Gender—it’s something that everyone thinks they have a handle on, but really, they don’t.
Gender is not binary, black and white, or one or the other. It’s infinite shades of all the colours of the rainbow spectrum. As humans, we’re inclined to put people in a box, give them a label and call it a day. It’s only natural, and it makes things easier for us to understand—But it’s not so easy anymore. Also, it can unintentionally hurt.
We’re used to putting sexuality labels in a box too. Gay, straight or bi—these classifications are worlds apart from each other. Let’s pause to think about what these labels mean. Is gay really the polar opposite of straight?
Now you might understand why it’s so widely misunderstood.
“Gender is like a rainbow spectrum along which everyone can find the particular shade of colour that looks best on them.” – Barbara Carrellas
This is good news if you’ve been curious about exploring your sexuality and doing so without shame or judgment. Digging into our sexuality completely unlabelled is very empowering.
If the idea of a sexuality spectrum is new to you, think about it as a continuum that covers every possible variation of human sexuality or identity without necessarily labelling or defining all of them. The spectrum in and of itself represents the idea that sexuality is loosely identifiable by precise means or measurements.
Fluid? Yes. Easy to understand? We’re working on it.
Gay, straight? More and more people are getting cozy with the in-between. While Ellen Degeneres’ coming out was glossy magazine newsworthy in the 90s, this nuance has always been a thing in the LGBTQIA+ community. This inclusive way of thinking is getting more mainstream.
Sex is so fantastic because it’s so much more than a label, or a black and white definition. Sex involves pleasure, relationships, intimacy, connection, desire, fantasy, and spirituality. I could go on, but I’ll save that for another article.
When psychologists started researching sexuality, they ran into a sticky situation—when people were asked about their orientation they had to choose—heterosexual or homosexual. In this early research, they found many folks who didn’t identify as homosexual (or as gay, lesbian or bisexual), and maybe they had same-sex experiences, and many who called themselves gay or lesbian had heterosexual experiences. This raised a big question—what does sexual orientation really mean?
If you’re having a hard time wrapping your head around this, keep in mind that all this can change over time. People change, so their sexuality can change too.
Where do you fall on the spectrum?
Since sexuality is a spectrum, maybe you’ve been wondering where you fall? Since people fall into different categories of hyper- or hyposexual, ask yourself:
- Are you curious about being intimate with someone who’s of the same sex as you but would still consider yourself heterosexual and attracted to the opposite sex?
- Do you feel afraid that if you’re intimate with someone of the same sex that you might no longer identify as heterosexual but as bisexual or gay?
- Can you easily express your sexual wants and desires?
- Do you consider yourself as having high sexual energy?
If you said yes to two or more of these questions, then you might be hypersexual. If you said no to two or more of the questions, then you could be hyposexual.
We know, more labels. The thing is, because there are so many labels, and they’re constantly changing and evolving—just like us, maybe it’s time to throw out all the boxes.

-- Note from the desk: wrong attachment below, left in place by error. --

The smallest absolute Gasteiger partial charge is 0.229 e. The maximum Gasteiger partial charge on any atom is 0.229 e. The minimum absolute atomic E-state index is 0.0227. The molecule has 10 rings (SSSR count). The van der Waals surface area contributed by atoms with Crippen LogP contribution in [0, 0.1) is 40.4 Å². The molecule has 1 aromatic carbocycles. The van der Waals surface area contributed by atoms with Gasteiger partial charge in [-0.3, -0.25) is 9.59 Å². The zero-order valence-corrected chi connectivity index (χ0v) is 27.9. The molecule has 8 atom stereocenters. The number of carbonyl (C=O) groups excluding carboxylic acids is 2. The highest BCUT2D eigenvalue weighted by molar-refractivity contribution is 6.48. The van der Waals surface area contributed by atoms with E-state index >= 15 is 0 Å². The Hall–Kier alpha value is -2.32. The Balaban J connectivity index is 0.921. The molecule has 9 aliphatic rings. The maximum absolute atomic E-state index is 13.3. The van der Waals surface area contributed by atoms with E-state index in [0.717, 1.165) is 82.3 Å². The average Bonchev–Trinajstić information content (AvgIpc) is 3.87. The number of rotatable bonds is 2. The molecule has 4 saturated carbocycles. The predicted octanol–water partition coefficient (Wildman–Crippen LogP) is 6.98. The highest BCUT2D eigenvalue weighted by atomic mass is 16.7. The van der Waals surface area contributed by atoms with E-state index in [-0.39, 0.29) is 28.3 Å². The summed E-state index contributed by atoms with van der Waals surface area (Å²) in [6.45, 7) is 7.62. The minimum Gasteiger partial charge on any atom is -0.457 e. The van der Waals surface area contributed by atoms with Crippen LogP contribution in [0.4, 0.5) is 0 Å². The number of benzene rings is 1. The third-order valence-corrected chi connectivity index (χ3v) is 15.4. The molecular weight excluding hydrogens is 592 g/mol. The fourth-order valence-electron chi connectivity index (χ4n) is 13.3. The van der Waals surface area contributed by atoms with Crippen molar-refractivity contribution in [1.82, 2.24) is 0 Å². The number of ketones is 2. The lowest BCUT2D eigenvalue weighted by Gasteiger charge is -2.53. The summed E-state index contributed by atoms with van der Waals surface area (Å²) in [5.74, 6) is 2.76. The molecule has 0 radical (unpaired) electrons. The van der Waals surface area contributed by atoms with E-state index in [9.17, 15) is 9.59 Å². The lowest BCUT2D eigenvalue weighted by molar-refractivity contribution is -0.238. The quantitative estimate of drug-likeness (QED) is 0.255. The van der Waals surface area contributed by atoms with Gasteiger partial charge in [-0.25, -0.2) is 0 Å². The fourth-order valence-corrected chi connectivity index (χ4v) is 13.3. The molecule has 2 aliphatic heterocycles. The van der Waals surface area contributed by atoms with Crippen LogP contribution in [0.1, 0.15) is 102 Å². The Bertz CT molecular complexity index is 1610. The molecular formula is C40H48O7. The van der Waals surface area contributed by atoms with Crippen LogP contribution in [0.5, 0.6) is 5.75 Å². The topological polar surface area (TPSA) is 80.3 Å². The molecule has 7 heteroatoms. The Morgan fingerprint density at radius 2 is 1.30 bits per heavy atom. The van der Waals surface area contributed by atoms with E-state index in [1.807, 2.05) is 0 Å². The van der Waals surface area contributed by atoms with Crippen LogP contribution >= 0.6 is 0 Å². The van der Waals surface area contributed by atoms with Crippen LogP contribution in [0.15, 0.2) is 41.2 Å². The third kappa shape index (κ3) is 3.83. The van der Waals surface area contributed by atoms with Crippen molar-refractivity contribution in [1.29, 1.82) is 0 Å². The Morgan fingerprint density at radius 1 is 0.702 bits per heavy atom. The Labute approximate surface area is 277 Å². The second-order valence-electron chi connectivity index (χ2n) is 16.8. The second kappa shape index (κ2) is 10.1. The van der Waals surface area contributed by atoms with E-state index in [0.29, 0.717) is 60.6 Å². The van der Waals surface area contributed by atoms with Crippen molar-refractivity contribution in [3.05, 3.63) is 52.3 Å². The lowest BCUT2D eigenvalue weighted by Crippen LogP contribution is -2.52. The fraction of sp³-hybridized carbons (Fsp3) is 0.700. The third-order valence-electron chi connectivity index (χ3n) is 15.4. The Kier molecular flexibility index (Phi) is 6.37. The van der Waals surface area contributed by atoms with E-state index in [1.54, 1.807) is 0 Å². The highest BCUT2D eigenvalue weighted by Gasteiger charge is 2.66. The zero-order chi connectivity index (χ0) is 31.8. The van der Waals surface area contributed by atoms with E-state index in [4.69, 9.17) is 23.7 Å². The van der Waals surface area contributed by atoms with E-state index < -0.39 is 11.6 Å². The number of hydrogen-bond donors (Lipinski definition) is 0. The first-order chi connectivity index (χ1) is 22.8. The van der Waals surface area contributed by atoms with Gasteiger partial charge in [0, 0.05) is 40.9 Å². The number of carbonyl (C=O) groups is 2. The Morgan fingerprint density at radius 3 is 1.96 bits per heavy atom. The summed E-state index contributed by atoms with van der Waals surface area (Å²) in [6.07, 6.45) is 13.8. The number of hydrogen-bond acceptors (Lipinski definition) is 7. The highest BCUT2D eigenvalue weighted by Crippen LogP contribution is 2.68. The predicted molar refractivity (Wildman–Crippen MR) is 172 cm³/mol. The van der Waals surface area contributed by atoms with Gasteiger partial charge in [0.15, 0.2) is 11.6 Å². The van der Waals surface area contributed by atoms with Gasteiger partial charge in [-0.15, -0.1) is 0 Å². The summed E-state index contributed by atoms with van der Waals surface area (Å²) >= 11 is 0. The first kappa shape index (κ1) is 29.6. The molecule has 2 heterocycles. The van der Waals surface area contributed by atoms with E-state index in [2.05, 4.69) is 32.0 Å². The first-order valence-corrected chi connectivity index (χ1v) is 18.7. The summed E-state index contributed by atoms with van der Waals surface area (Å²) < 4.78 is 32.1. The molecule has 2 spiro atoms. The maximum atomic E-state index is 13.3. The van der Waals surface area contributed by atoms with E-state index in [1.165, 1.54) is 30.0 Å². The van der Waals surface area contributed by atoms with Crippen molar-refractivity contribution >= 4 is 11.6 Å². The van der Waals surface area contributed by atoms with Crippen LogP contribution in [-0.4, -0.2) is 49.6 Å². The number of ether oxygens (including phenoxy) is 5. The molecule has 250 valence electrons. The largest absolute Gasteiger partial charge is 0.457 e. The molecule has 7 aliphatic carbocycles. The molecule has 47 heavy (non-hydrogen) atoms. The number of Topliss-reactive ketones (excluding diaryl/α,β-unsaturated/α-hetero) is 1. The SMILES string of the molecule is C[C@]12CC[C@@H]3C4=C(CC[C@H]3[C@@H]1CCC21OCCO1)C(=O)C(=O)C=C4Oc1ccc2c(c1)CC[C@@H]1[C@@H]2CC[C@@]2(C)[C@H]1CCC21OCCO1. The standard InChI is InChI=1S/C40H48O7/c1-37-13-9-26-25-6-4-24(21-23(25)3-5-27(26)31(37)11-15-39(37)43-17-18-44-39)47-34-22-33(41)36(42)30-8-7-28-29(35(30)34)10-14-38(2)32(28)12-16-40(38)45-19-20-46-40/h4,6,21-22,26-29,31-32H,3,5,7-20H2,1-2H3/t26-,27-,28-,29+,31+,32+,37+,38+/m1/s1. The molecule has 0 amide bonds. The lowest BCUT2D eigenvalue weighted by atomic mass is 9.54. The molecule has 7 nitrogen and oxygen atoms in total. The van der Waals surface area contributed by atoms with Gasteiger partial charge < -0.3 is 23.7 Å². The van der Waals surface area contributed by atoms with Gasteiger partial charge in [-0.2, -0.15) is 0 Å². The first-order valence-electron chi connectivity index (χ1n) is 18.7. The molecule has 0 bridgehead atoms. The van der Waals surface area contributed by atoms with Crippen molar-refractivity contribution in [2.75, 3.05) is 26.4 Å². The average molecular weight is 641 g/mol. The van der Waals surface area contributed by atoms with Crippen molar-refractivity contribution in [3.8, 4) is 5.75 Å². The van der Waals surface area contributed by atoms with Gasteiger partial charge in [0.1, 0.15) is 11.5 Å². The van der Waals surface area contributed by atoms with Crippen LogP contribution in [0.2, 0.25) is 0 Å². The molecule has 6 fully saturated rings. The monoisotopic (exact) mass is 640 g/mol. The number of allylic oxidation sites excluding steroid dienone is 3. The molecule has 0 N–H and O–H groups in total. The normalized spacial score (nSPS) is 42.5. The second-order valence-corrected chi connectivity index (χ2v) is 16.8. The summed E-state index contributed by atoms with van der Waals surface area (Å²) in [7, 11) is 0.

Here are some practical ways to unshackle yourself from all the labels and boxes:
- Instead of labels, follow your curiosity
Feeling fully and completely liberated sexually happens when you pay attention to the little nudges. Those whispers that might turn into screams if you keep ignoring them.
- Do what feels good to you
If what feels good to you today feels different than what felt right a few years ago—that’s okay. Think back to who you were when you were a baby, when you were 5-years-old, or when you were 13, or 18. You looked different; you had different thoughts, you were into different things. Embrace the idea that you’re always changing.
- Let go of shame and judgment
This is simple to say, but more complicated to do. Depending on your upbringing, you might need to do some deep work, maybe with the help of a therapist. We’re not just talking about quitting the shame game in your head, consider how you’re judging others, simply by assigning them a label. All you need to do is start noticing because once you do, you can start to rewrite your thoughts and start thinking on the spectrum.
“Maybe the journey isn’t so much about becoming anything. Maybe it’s about un-becoming everything that isn’t really you, so you can be who you were meant to be in the first place.” – Unknown
The more we can embrace the idea of a spectrum and all the shades in between, we can unlearn what we’ve been taught, learn how to get out of your heads, and into our bodies. This friends, is the very first step to living a fully expressive, colour-full life.
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Sexology International, like all of our work, is for people of all sexual preferences and all forms of gender expression, including people whose identity is something other than male or female. As such, we like to use gender-neutral pronouns. More recently accepted alternatives include words like “ze” and “hir” or the universal pronoun “they.” Throughout our work, we will be doing our best to use alternative pronouns, such as “they,” whenever gender or plurality is unimportant. In doing so we hope it helps everyone to feel included in the discussion and that it inspires you to think outside of traditional sex and gender binaries.